You can also manually make backups on-demand any time her iPhone is connected or available over Wi-Fi simply by selecting it from the Devices list in iTunes and clicking the “Back Up Now” button found on the Summary page for her iPhone.
From this screen you can also see when the last backup was made, choose to encrypt backups if you’re concerned about security, or switch to using iCloud instead for automatically backing up her iPhone.
Using iCloud is the other option you may want to consider, particularly if your daughter’s iPhone is rarely connected to your computer. In our experience, USB-based backups are generally more reliable than Wi-Fi based iTunes backups, and even Wi-Fi backups to iTunes of course require your computer to be on; so if you’re not plugging her iPhone in for regular syncs, using iCloud may be the better way to go. In this case, you could setup your own iCloud account on your daughter’s iPhone, but unless there’s some other reason to do so, it’s probably far easier just to create her own iCloud account. Apple gives away 5GB of free storage with every iCloud account, but if you backup her iPhone to your account, you’ll be sharing the same storage when she could get her own 5GB for free. Again, remember that the iCloud account has no direct connection to the iTunes Store account used to purchase content, so your daughter can still make and use purchases from your account while using her own iCloud account for backups and even other related iCloud services.
iCloud backups are made to Apple’s servers over the Internet and occur automatically once every 24 hours as long as a Wi-Fi connection is available and the iPhone is plugged in to a power source with the screen off. You can configure iCloud backups once you’ve signed into an iCloud account by going into Settings on the iPhone and choosing iCloud, Storage & Backup. Simply scroll down here and toggle on the “iCloud Backup” option.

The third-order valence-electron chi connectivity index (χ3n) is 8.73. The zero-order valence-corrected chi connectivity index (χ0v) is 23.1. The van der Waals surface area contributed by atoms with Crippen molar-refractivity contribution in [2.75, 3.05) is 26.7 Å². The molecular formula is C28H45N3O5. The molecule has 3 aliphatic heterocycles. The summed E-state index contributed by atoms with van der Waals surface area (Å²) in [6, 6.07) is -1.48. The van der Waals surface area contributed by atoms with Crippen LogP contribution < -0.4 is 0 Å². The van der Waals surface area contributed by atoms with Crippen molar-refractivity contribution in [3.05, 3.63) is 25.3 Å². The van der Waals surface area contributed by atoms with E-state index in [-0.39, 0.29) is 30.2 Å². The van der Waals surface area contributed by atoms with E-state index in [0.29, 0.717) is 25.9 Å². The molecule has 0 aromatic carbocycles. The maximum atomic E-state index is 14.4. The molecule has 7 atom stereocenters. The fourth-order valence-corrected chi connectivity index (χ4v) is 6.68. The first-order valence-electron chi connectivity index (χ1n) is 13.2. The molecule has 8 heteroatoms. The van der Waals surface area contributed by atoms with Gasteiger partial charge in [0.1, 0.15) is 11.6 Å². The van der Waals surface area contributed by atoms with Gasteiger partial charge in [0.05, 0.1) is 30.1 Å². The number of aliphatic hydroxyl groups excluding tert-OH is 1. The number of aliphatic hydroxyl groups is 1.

You can also make a manual iCloud backup at any time simply by tapping the “Back Up Now” button on this screen. A Wi-Fi connection is still required to make a manual backup, however the iPhone does not need to be connected to a power source.
The main advantage of using iCloud is that backups will occur automatically regardless of whether the iPhone is ever synced with your iTunes library—the iPhone merely needs to be on Wi-Fi and plugged in at least once every 24 hours for regular backups to be made, and for most people this will end up happening overnight while charging the device anyway. Backups can also be made in this manner when travelling away from home, as long as Wi-Fi is available.